Erudite ex-Nerves/Plimsouls anchor Peter Case, whose great new solo recording is called “Hwy 62,” also is the author of a scrappy autobiography, 2007’s “As Far As You Can Get Without a Passport.” Recently, he was overjoyed to reconnect with poet-publisher Lawrence Ferlinghetti, whose City Lights bookstore was one of his favorite haunts when he first moved to San Francisco in 1973. “I went up to him and said, ‘Man, I want to thank you, because when I was a teenager, you guys never turned me out, and I read my way through here, in that room above the cash register,’” he says. “And he said, ‘Ah, yes. The science fiction room!’”
You’ve moved back to San Francisco from Los Angeles. But what was The City like when you first arrived?
It was a different scene, a different world back then. I got here in March of ’73, and the Haight was dead, but there was this energy all over The City of counterculture. I was a street musician, and there were really great musicians who would come through, and you’d only see them once or twice, playing on the street as they’d pass through town.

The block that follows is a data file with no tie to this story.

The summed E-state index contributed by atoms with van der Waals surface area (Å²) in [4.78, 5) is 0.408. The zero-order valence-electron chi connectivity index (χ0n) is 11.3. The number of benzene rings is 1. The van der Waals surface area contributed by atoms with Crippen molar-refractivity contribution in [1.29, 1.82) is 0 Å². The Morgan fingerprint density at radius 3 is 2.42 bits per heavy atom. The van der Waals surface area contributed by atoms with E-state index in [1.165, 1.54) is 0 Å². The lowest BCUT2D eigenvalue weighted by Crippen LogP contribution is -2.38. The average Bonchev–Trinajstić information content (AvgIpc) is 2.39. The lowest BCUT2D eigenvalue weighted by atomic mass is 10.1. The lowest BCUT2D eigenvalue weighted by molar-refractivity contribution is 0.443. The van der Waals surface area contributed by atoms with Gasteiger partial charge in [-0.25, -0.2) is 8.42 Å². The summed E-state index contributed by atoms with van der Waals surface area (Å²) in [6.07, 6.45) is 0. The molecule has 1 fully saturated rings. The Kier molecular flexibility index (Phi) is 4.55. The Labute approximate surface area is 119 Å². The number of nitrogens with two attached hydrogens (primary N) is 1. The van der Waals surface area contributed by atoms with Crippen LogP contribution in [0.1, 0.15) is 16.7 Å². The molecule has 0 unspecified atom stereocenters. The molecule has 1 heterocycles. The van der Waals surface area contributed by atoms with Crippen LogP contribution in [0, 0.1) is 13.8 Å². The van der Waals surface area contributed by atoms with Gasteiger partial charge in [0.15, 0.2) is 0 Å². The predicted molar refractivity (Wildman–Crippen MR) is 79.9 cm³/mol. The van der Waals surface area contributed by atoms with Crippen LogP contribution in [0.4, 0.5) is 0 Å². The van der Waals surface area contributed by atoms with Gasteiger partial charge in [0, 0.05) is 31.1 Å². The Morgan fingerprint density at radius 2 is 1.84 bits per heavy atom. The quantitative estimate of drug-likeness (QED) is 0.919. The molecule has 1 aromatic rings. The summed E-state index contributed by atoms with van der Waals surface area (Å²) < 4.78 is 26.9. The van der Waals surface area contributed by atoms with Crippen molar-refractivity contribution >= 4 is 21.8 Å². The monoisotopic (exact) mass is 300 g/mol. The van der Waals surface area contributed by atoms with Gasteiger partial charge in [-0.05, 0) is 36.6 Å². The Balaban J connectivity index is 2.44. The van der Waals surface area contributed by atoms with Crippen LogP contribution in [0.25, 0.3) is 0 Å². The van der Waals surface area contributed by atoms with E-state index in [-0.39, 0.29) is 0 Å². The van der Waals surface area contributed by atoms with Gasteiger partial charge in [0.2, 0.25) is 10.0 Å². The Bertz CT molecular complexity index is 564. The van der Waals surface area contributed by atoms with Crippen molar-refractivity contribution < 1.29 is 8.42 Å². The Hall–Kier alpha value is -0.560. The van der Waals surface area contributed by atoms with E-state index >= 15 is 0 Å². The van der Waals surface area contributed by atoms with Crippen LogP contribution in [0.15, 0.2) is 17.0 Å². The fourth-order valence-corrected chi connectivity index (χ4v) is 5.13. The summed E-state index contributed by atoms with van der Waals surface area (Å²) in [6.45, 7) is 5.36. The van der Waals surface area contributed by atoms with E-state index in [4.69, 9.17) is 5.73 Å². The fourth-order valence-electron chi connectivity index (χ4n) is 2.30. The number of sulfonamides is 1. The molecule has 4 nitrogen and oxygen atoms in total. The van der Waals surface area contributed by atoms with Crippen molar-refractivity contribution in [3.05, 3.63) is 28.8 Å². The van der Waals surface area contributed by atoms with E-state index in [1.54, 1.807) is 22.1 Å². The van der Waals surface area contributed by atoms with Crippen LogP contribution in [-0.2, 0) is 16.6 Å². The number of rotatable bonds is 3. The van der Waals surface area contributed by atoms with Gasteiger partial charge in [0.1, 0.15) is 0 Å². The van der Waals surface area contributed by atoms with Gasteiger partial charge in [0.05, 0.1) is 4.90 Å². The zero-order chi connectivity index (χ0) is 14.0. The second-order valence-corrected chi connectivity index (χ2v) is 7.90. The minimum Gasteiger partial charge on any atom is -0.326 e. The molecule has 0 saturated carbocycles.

And you had no fixed address at the time?
I lived on the street — I didn’t have an apartment or any place to live for a couple of years. But there was a junkyard behind the heliport in Sausalito, so if things got really bad, there was a bread truck there that I lived in. But generally, you could always meet somebody and go stay at their places. But I just wanted to play guitar, you know? So I lived on the fringes, and that’s how I did it.
Where were the most lucrative areas to busk?
Every night, if I could, I’d get up on the corner of Broadway and Columbus, across from City Lights, and I had a band of different people. And in the day, I’d either be at Union Square, or at the Cannery. And sometimes if it was raining, we’d get on the bus, and go up and down the street, playing in the back.
Was it tough, moving to L.A. in ’77?
When we got there, we went to the Whiskey, and Van Halen was playing for 50 people. And we went, ”This dinosaur rock is still happening?” We couldn’t believe it. But we dug in, and we were just permanent. But I was in San Francisco for a long time, and I was on foot, so I really got to know the town from a particularly intense viewpoint. So I always really loved it here. And I knew I was going to come back.
IF YOU GO
Where: Doc’s Lab, 124 Columbus Ave., S.F.
When: 8 p.m. Jan. 14
Tickets: $16 to $20
Contact: (415) 649-6191, www.ticketfly.comAs Far Away As You Can Get Without a PassportHwy 62Lawrence FerlinghettiPeter CasePlimsouls